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Speaker(s): Michael L. Brodie
Time: 30/09/2009 14:00-15:00
Location: B67/1007


This is a remarkable time in human history. Our real world is rapidly becoming digital and our digital worlds are rapidly becoming real. Ubiquitous digital worlds such as online shopping and auctions, stock and equity trading systems, electronic banking, social networks, and the e-‘s (e-government, e-health, e-commerce, e-business) contribute to our rapidly expanding Digital Universe that is as fascinating in the 21st Century as the physical universe was in the 20th Century. Digital worlds have an enormous, and far from understood, impact on our real world and vice versa. The growth, adoption, and power of these digital worlds and the amazing opportunities and threats that they offer suggest a forthcoming Digital Industrial Revolution. The Digital Industrial Revolution, accelerated by the Web, will have far reaching effect, as did the Industrial Revolution, accelerated by printing press. Both revolutions unleashed natural social, economic, and political forces and both flattened the world through transparency and openness. But the Digital Industrial revolution, because of the phenomena surrounding the Web and its interactions with society, is occurring at lightning speed with profound impacts on society, the economy, politics, and more.

Our Digital Universe is leading to fundamental changes in human endeavors – how people interact, how science and business is conducted, and how governments operate, leading in turn to planned and unforeseen consequences such as universal and instantaneous access to information and other resources, globalization of enterprises and industries, as well as economic and social crises, and threats to security and civil liberties. No longer do computer systems provide back-office, administrative support; they are emerging as platforms for digital ecosystems of automated and human agents that operate real business, social, and government processes; thus creating digital worlds that are an integral part of our real world. Yet we build them with little understanding of these digital worlds or their impacts on our real world. Stated simply, the Web is unleashing natural social, economic, political, and other forces – for good and for ill.

This talk explores our expanding Digital Universe that has been emerging slowly for half a century but has reached a tipping point due to the convergence of technical and world trends such as the Web and its continuously astounding adoption. We investigate key contributors to this remarkable time of change and transformation. Digital worlds are being used to transform social, business, scientific, and government activities creating the potential that we can redefine our world. But how do we redefine our world? Where do we start? We look at the need for fundamentally new methods to understand our digital worlds and their actual and potential interactions with and impacts on our world; and for the conception, design, development, and use of digital worlds (previously called “applications” presumable of computing) and the real and digital worlds with which they interact. Since the problems being addressed are real, so is the problem solving. No more “boffins in the back room”. The related problem solving methods must be holistic, multi-disciplinary, and collaborative and that facilitate problem solving across technical, social, and other domains to develop secure, realistic, and robust digital worlds. The need for such methods is illustrated with a healthcare information system failure costing £12.4 billion and a corresponding success due largely to its multi-disciplinary life cycle. We examine examples of these methods by applying Jarvis’s Google Rules to failing real worlds and their growing digital counterparts. The emergence of our Digital Universe and its impact on and potential for our world raises the challenge to aspire to the principles of Web Science to work collaboratively across relevant disciplines to create digital worlds that contribute to improving our world.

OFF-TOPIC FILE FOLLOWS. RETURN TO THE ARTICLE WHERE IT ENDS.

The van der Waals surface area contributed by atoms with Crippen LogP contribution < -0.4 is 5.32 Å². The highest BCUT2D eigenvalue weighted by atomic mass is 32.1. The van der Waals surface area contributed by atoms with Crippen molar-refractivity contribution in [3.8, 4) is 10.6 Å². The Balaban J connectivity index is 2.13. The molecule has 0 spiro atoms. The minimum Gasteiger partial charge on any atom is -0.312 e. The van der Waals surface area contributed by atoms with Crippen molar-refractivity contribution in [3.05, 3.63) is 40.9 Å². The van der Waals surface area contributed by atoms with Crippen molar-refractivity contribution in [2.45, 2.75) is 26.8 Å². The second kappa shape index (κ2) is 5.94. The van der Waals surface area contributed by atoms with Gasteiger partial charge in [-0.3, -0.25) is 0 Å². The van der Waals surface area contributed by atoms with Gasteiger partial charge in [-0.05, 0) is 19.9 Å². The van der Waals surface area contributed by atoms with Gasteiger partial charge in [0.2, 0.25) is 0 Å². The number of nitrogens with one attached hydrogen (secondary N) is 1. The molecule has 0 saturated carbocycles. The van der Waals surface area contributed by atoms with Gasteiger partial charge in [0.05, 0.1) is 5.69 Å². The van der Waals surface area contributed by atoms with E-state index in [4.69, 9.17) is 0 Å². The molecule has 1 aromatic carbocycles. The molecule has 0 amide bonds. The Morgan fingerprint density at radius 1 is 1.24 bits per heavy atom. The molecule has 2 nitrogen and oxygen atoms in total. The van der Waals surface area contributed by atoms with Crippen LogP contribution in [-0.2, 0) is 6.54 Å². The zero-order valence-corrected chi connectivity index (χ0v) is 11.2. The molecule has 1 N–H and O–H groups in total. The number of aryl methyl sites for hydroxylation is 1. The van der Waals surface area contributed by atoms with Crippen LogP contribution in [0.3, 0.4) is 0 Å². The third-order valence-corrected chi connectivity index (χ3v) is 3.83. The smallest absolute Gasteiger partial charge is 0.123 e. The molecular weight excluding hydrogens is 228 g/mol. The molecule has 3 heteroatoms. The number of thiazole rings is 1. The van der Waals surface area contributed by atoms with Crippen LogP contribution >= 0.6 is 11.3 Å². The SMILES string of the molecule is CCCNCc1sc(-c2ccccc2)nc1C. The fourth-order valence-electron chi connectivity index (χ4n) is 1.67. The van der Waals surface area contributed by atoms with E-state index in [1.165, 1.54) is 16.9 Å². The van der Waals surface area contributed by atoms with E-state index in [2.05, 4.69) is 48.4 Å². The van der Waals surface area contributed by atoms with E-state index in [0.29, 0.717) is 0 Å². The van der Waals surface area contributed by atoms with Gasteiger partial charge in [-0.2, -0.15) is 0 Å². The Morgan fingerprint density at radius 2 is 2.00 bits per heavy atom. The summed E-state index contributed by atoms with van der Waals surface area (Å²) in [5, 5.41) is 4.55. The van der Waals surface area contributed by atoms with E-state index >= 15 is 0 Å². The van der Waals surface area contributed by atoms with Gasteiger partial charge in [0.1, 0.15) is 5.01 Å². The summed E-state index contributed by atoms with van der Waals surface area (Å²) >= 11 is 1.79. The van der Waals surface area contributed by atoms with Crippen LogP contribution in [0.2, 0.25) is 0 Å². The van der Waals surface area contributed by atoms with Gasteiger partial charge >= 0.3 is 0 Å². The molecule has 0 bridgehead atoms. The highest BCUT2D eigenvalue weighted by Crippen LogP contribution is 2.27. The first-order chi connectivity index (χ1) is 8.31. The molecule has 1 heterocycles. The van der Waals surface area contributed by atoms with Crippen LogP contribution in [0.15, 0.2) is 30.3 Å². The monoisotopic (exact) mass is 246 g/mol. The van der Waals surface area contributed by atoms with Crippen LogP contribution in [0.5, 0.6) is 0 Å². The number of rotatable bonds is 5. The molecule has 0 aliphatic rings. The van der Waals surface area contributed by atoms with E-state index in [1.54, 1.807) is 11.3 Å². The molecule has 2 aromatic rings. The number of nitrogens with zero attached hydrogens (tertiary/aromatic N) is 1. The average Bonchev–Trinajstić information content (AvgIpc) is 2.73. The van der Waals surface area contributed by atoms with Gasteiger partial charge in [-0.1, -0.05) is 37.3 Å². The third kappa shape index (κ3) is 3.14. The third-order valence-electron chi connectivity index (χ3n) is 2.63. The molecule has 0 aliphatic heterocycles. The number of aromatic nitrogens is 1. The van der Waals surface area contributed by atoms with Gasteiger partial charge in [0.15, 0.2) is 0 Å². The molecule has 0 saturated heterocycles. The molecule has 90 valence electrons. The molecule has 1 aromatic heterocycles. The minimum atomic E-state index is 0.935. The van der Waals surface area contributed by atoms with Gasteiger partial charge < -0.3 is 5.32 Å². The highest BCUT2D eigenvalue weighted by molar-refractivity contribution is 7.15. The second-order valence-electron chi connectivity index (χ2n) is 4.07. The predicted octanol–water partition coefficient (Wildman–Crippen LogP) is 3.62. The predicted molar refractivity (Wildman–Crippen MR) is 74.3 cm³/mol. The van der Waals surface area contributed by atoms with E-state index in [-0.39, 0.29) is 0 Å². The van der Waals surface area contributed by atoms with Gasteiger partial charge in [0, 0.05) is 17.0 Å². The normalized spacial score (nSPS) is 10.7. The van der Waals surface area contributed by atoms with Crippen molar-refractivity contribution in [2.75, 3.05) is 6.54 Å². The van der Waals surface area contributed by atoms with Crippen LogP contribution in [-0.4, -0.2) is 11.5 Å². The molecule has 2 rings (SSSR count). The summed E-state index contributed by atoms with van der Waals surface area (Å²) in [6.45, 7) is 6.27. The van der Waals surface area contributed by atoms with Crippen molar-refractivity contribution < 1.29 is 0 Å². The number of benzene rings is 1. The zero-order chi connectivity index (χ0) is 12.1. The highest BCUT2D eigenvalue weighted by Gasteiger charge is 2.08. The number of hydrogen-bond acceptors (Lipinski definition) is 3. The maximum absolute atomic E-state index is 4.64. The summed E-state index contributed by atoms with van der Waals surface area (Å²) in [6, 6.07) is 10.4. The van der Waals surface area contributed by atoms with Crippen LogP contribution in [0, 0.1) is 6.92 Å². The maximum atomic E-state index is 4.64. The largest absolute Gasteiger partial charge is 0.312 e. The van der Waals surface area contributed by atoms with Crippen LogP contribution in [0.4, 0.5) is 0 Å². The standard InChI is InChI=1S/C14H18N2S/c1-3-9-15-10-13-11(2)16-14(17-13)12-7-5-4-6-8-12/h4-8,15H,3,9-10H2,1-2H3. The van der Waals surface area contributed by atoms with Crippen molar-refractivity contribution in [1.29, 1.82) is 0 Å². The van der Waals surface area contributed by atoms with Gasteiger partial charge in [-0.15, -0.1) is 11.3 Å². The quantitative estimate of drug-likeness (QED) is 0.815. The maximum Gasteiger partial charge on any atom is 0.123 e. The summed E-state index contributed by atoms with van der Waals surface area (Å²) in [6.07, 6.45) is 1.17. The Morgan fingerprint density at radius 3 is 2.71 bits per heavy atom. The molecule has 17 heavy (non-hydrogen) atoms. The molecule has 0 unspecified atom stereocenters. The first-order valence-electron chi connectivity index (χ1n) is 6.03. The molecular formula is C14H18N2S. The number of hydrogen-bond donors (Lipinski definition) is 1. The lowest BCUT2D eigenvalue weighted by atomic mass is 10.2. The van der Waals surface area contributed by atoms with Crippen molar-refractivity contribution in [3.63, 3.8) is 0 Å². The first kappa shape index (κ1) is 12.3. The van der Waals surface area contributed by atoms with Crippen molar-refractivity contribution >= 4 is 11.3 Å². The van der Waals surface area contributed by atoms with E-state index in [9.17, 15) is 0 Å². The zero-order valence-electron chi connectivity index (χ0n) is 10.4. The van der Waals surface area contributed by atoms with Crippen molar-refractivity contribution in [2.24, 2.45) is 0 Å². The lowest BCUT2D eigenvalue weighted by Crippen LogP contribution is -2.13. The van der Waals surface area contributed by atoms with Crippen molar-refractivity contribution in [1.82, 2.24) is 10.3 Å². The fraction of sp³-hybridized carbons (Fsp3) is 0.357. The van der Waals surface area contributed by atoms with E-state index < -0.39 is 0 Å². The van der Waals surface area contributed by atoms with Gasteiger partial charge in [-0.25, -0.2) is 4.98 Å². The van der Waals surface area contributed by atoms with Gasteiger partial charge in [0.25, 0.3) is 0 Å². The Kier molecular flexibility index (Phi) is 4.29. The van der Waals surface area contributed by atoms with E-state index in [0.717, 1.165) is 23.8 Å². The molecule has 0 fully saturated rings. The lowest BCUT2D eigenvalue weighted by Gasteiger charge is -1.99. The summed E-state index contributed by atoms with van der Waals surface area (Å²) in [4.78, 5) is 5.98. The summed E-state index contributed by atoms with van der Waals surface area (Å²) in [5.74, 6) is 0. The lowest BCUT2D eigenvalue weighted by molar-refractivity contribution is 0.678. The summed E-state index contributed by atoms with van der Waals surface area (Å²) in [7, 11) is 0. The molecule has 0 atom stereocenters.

Speaker Biography

Michael L. Brodie

Dr. Michael L. Brodie is Chief Scientist of Verizon Services Operations in Verizon Communications, one of the world's leading providers of communications services.

Dr. Brodie works on strategic Information Technology opportunities and challenges to deliver business value from emerging technologies and practices in large-scale, distributed operational environments. He is concerned with the Big Picture including business, economic, application, and technical aspects of information systems, core technologies, and integration; and has an active interest in Web Sciences and the Semantic Web.

Dr. Brodie holds a PhD in Databases from the University of Toronto and has authored over 150 books, chapters, and articles and has presented over 150 keynotes or invited lectures in over 30 countries.